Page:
How does the OCP deal with language like this? Well, they don't. The UMC is going to push forward with this agenda regardless of what's in the Bible or their own Book of Discipline. They state:
"The One Church Plan is built on the belief that it is possible to live with more space while we focus on our common mission. The One Church Plan has no impact on conferences outside the U.S. that are located in countries where same-sex marriage is illegal or whose members desire for the current language of The Book of Discipline to remain applicable in their context."
Consider what's being said here: the UMC is driven by culture, not the Bible, nor their own statement of faith. The reason why other churches in other areas are not on board with LGBTQ inclusion is because their cultures are different than ours.

Hilariously, the document goes on to say that "our current impasse over marriage and ordination of homosexual persons does not rise to the level of a church dividing issue." Clearly it does -- for the purpose of the OCP is actually to divide to church into contradicting factions, and this is solely on the issue of homosexuality.

By accepting of the practices of "Lesbian, Gay, Bisexual, Transgender, and Queer (LGBTQ) persons," the document states, the framers of the OCP believe the church will be able to continue its mission to alleviate suffering. How do LGBTQ persons suffer? "Currently they suffer as they are unable to live into God's calling on their lives to ordination or lay leadership."

No, God's calling on their lives is to repent of their sin. If they don't repent, the suffering they will face at the judgment seat of Christ will be far, far worse than whatever self-inflicted angst is currently causing them to gnash their teeth. What the United Methodist Church is doing is not a mission of love. It's a death-sentence. It's encouraging sin God has promised He will judge.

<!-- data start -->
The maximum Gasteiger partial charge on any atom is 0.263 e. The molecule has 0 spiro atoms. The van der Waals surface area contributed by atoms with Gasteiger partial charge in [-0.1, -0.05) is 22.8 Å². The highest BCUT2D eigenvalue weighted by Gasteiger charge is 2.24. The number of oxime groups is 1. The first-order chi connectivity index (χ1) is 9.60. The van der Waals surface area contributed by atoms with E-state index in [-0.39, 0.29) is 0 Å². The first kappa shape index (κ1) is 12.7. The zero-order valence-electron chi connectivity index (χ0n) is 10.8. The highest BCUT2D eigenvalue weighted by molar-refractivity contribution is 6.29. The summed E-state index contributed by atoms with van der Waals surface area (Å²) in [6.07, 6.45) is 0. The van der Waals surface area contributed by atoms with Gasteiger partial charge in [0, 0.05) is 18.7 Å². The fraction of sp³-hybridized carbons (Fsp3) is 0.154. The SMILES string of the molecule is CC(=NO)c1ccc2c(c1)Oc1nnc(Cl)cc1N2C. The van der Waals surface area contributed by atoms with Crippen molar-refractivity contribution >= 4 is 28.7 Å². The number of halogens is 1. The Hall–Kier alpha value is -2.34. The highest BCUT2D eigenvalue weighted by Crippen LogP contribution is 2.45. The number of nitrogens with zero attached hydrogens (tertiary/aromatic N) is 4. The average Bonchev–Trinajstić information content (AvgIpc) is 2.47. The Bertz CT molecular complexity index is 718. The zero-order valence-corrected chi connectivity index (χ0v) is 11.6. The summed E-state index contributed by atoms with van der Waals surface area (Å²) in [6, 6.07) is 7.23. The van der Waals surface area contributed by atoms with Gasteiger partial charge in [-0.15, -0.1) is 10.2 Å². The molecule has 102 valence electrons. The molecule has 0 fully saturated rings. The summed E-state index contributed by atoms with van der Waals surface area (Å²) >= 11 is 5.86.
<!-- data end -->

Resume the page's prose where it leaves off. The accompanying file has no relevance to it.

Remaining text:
The Connectional Conference Plan

So now we get to the two factions of The One Church Plan -- the Connectional Conference and the Traditional Conference. But again, this is to maintain unity and not divide the church (tongue firmly implanted in cheek).

The Connectional Conference Plan begins by arguing that John Wesley would be in favor of ordaining gay clergy and marrying men to other men. Yes, I'm not kidding. To the best of my knowledge, Wesley never dealt directly with the issue of homosexuality. Nonetheless, he affirmed the primacy of Scriptural authority, followed by a secondary but lesser authority of tradition, reason, and experience.

Wesley's convictions have been expressly rejected by the framers of the OCP. Again, by their own admission, appeasing the culture is the driving force here. Throughout the document, Bible references are piece-mealed out of context to argue for the acceptance of the LGTBQ agenda. Likewise, fragmented quotes from Wesley's sermons, all having to do with "love," are given to present a false image of an otherwise God-fearing man who would not have tolerated such sin in his church.

Yet the framers of the OCP recognize that "Faithful Christians have come to different and contradictory understandings of God's will in relationship to the affirmation of sexual relationships between people of the same-gender." They go on to say, "The challenge before us is how to structure the United Methodist Church so that it embodies and spreads [what Wesley called] 'the fire of heavenly love over all the earth' given this diversity and contradiction in conviction and context." See, contradictions don't mean someone's right and someone's wrong. It's a diversity of ideas!